Disabled workers, with the right skills and qualifications, not only have the right to work, but are protected under the Equality Act of 2010. It’s illegal for an employer to discriminate against an employee because of their disability.
As a disabled employee, you need to be aware of employment law and your rights in the workplace. Here’s a brief guide to help you understand the duty of care that your employer is obliged to comply with.
You have the right to be treated as favourably as able-bodied colleagues. Your disability cannot be used as an excuse to impede you from carrying out the same duties or applying for promotions.
If your employer makes a decision regarding your employment that you consider is unfavourable, then they must reasonably justify it.
If you are the carer of a disabled person such as a child or partner, you must not be treated unfavourably or discriminated against because of this.
An employer may not treat you unfavourably because they assume you may have a particular disability. For example: an HIV-positive employee should not be treated differently because their employer no longer thinks they are capable of doing their job.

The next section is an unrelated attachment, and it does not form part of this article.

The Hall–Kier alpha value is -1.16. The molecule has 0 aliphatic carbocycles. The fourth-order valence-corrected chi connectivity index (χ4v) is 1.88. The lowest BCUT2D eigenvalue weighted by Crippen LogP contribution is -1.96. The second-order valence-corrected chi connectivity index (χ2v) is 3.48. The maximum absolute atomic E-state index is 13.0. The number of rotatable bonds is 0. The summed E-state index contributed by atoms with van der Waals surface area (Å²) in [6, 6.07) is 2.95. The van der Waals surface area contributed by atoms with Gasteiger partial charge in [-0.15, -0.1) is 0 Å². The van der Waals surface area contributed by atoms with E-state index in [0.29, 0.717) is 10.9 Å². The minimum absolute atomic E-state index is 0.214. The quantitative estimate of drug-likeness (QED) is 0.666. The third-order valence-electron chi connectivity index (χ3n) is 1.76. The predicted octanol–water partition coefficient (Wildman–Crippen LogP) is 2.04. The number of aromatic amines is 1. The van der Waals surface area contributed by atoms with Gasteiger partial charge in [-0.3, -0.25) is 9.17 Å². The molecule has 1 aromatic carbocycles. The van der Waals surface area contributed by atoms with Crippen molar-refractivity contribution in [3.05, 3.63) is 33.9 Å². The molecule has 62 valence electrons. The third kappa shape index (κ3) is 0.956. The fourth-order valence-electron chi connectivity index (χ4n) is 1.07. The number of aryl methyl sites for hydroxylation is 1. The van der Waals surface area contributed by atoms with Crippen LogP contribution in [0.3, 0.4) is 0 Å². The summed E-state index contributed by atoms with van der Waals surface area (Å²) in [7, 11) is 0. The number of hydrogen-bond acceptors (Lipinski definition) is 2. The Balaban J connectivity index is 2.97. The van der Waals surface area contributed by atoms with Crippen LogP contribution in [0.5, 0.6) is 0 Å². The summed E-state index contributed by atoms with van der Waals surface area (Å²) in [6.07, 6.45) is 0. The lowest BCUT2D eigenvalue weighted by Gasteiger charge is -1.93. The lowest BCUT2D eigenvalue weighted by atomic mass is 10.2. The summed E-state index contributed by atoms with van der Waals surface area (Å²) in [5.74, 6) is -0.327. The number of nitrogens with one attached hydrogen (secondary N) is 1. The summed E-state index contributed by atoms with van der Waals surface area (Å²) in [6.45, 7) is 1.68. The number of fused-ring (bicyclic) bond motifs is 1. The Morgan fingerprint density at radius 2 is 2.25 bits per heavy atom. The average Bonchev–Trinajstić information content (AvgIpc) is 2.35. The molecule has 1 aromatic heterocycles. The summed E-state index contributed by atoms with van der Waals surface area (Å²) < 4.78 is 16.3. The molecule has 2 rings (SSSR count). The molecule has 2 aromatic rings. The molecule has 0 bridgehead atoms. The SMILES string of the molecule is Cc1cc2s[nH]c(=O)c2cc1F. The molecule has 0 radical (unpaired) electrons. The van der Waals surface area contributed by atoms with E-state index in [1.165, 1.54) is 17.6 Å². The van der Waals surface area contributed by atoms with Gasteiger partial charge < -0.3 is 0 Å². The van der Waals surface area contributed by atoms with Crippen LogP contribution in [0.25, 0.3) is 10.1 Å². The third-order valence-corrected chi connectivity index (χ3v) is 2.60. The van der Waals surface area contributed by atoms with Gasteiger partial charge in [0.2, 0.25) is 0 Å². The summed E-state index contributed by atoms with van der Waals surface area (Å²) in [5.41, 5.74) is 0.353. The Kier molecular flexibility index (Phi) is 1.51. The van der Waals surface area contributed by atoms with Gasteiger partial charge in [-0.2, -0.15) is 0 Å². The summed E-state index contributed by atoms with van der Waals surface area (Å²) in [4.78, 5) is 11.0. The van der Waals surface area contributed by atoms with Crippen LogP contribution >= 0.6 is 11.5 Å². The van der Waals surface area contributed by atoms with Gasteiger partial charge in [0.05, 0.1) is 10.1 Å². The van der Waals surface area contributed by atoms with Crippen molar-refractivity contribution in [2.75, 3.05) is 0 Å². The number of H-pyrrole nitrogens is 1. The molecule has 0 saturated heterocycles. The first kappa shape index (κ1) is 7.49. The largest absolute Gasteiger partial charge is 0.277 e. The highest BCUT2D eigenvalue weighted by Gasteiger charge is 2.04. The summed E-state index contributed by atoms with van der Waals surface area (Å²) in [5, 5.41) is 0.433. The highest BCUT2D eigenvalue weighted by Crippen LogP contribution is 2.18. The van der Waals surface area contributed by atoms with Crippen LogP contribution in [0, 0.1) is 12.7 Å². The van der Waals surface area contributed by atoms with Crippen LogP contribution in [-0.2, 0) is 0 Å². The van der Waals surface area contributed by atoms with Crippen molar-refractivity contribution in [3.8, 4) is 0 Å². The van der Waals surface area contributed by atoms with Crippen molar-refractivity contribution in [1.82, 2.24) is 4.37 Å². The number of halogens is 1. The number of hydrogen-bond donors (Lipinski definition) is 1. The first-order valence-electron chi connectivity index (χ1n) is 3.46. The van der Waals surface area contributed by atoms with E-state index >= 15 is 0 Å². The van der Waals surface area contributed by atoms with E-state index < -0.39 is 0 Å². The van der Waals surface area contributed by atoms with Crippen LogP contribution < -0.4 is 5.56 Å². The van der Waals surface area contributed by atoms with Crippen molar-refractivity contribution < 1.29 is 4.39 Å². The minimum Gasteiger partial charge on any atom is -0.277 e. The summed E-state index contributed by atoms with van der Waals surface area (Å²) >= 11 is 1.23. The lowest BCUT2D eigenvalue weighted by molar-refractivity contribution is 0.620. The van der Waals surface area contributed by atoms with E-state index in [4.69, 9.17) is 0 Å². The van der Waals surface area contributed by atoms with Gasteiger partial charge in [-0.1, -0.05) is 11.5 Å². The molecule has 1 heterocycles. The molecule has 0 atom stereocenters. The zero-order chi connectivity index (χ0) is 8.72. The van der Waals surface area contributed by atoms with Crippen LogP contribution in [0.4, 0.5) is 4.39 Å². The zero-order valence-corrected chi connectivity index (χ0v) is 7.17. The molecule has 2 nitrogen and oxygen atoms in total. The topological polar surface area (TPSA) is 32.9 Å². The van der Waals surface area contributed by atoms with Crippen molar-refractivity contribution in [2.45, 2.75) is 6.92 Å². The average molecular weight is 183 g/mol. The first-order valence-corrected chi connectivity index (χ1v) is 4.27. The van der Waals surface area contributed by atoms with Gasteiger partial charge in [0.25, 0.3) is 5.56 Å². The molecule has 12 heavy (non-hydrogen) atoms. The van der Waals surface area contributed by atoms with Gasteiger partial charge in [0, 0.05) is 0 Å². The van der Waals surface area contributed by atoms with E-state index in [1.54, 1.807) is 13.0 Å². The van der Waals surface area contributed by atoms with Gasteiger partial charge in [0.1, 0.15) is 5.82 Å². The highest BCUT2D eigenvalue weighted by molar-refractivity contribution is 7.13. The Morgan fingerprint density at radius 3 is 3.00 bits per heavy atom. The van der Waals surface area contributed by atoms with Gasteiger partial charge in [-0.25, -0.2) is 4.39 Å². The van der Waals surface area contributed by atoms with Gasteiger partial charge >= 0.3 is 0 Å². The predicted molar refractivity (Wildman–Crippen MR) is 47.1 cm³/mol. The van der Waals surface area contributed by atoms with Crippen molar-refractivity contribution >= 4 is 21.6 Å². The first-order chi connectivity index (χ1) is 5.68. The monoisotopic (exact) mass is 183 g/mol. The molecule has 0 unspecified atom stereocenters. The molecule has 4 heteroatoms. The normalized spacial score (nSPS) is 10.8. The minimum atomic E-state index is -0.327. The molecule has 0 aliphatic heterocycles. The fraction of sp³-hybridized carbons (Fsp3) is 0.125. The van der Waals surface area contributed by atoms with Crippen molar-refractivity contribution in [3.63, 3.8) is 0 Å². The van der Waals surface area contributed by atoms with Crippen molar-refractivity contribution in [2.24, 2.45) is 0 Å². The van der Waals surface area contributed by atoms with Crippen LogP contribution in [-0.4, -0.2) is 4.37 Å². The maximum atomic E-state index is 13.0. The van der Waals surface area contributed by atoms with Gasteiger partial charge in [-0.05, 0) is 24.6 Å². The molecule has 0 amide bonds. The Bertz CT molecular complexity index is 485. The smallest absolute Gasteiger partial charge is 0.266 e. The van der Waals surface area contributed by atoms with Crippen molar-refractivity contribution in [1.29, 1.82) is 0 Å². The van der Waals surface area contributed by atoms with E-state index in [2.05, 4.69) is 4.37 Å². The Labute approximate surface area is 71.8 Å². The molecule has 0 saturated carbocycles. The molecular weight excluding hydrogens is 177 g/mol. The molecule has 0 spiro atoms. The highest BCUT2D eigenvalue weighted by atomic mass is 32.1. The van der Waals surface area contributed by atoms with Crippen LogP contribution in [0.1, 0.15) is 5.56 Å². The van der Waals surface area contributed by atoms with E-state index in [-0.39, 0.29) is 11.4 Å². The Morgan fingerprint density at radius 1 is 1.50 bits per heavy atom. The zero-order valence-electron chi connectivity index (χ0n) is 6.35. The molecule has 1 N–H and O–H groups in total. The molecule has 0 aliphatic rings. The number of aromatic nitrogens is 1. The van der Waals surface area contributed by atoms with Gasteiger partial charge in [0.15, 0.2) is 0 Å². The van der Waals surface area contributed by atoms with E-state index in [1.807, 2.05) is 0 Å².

The Equality Act also states that an employer must make reasonable adjustments within the workplace so that a disabled employee can work without impediment. An employer will receive financial support so a disabled employee should never be asked to pay for necessary adjustments.
Physical adjustments may consist of ramps, stairlifts, wider doorways and adequate toilet facilities. Other adjustments may include flexible working hours, modification of equipment, extra training and extra breaks.
If provisions aren’t made, an employer can be found negligent in their duty of care, and also face unlawful discrimination charges.
For more information on employment law and disability rights, contact Mark Reynolds Solicitors today.